[This is about finding ways to quickly learn from past experiences to inform future actions. We briefly touch upon different learning models. This post is also fairly Obvious, so it’s perhaps not as insight-dense as other posts. [META: This and the next few weeks’ posts may not be as high-quality / on-time as I expect to have my taken up by other projects.]]
A commonly used distinction in psychology is that between goal-directed action and habitual action. As the name suggests, goal-directed action involves deliberate decision-making. Habitual behavior is a more automatic behavior that happens without much conscious input.
This seems to mirror a distinction in reinforcement learning between model-based and model-free reinforcement learning.
Admittedly, I know very little about RL, but my cursory understanding of the two is this: Model-based RL tries to build up an internal map to sketch out the consequences of taking different actions. On the other hand, model-free RL tries to cache values of certain actions based on past history, leading to a more habit-like response to stimuli.
Several friends of mine have found it useful to model humans as reinforcement learning agents. Given that I’m not well-versed in the field, I don’t think I can say the same for me, but I’ve definitely tried to take some cues from what I currently understand.
One general example of this is trying to assume a sort of telos with regards to apparent bugs I face. This typically cashes out into asking myself something like, “What purposes does this behavior serve? How is it trying to help me?” This is one of the approaches that I think is useful to take if you’re consistently breaking your own commitments.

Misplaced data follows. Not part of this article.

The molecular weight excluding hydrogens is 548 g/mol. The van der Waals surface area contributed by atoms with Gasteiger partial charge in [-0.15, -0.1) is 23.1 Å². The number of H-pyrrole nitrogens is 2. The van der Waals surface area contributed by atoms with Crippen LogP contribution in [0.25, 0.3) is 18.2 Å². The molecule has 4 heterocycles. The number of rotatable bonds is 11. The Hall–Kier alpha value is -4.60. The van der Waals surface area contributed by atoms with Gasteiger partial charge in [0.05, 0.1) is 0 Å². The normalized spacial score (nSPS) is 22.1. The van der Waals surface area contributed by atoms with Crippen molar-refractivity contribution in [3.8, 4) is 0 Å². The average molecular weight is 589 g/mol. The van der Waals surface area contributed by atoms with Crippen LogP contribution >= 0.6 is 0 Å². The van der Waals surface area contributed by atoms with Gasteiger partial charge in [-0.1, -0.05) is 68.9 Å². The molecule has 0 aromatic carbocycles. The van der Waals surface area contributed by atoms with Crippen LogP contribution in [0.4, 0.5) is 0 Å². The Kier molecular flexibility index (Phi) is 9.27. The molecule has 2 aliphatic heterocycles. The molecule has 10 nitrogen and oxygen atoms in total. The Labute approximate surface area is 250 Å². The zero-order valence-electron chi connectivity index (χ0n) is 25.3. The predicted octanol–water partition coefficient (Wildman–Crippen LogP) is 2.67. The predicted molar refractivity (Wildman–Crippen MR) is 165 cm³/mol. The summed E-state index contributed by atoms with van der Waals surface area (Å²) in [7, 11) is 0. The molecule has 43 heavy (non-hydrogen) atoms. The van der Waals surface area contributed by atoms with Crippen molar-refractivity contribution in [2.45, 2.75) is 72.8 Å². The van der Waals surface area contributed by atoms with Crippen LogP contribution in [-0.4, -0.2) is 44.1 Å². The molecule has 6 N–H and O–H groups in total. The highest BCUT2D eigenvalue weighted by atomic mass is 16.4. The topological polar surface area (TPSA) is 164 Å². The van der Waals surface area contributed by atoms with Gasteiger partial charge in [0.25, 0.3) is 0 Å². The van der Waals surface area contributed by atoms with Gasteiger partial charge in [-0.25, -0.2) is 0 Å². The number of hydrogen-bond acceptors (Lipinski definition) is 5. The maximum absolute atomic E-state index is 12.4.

Also, I definitely think that I’ve been building robust models from the greater field of learning theory. For one, the idea of shaping can be used to “scale up” habits: In shaping, you gradually reward the agent as it gets closer to the target behavior. As an example, if the end goal is to get someone to swim, you might first start with getting into the water, then staying underwater, and finally propelling oneself.
This roughly the approach Mark Bao takes in sustainable habit design, where he suggests starting off with a small action and ramping it up over time as you become comfortable with the current level. It’s the basic idea of trying not to bite off more than you can chew. I think people recognize that this is obvious in some domains like exercise (where it’s basically the norm), but not everyone generalizes this as a principle when it comes to other areas.
I think that one of the interesting in Bao’s post is how he points out that you can update your System 1 intuitions about potentially aversive actions. His solution, though, is willpower, which I think is a little misguided; as most MLU readers probably now know, I’m not a fan of willpower as a cure-all. The standard view in rationality (and mine) seems to favor the Internal Double Crux model, where you’re trying to act as a mediator in communicating between your conflicting sides.